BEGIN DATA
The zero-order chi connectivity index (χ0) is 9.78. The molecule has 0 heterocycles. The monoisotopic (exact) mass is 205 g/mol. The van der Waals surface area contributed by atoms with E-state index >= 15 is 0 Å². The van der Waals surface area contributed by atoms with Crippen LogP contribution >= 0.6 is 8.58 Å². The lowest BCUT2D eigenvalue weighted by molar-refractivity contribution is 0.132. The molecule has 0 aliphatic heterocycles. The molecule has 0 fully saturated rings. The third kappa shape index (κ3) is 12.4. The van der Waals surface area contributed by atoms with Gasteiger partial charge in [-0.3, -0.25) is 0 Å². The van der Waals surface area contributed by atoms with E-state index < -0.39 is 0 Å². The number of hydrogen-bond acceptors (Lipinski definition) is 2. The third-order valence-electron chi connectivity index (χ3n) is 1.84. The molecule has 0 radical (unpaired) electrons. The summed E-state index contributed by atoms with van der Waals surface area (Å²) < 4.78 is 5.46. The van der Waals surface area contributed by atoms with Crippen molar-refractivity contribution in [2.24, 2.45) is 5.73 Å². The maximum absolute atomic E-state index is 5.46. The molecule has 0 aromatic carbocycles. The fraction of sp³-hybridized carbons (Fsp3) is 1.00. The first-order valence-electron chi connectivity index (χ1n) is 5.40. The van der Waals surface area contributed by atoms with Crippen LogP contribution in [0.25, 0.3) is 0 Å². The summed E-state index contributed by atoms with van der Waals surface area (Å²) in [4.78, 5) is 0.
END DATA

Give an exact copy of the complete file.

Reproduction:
The zero-order chi connectivity index (χ0) is 9.78. The molecule has 0 heterocycles. The monoisotopic (exact) mass is 205 g/mol. The van der Waals surface area contributed by atoms with E-state index >= 15 is 0 Å². The van der Waals surface area contributed by atoms with Crippen LogP contribution >= 0.6 is 8.58 Å². The lowest BCUT2D eigenvalue weighted by molar-refractivity contribution is 0.132. The molecule has 0 aliphatic heterocycles. The molecule has 0 fully saturated rings. The third kappa shape index (κ3) is 12.4. The van der Waals surface area contributed by atoms with Gasteiger partial charge in [-0.3, -0.25) is 0 Å². The van der Waals surface area contributed by atoms with E-state index < -0.39 is 0 Å². The number of hydrogen-bond acceptors (Lipinski definition) is 2. The third-order valence-electron chi connectivity index (χ3n) is 1.84. The molecule has 0 radical (unpaired) electrons. The summed E-state index contributed by atoms with van der Waals surface area (Å²) < 4.78 is 5.46. The van der Waals surface area contributed by atoms with Crippen molar-refractivity contribution in [2.24, 2.45) is 5.73 Å². The maximum absolute atomic E-state index is 5.46. The molecule has 0 aromatic carbocycles. The fraction of sp³-hybridized carbons (Fsp3) is 1.00. The first-order valence-electron chi connectivity index (χ1n) is 5.40. The van der Waals surface area contributed by atoms with Crippen LogP contribution in [0.25, 0.3) is 0 Å². The summed E-state index contributed by atoms with van der Waals surface area (Å²) in [4.78, 5) is 0.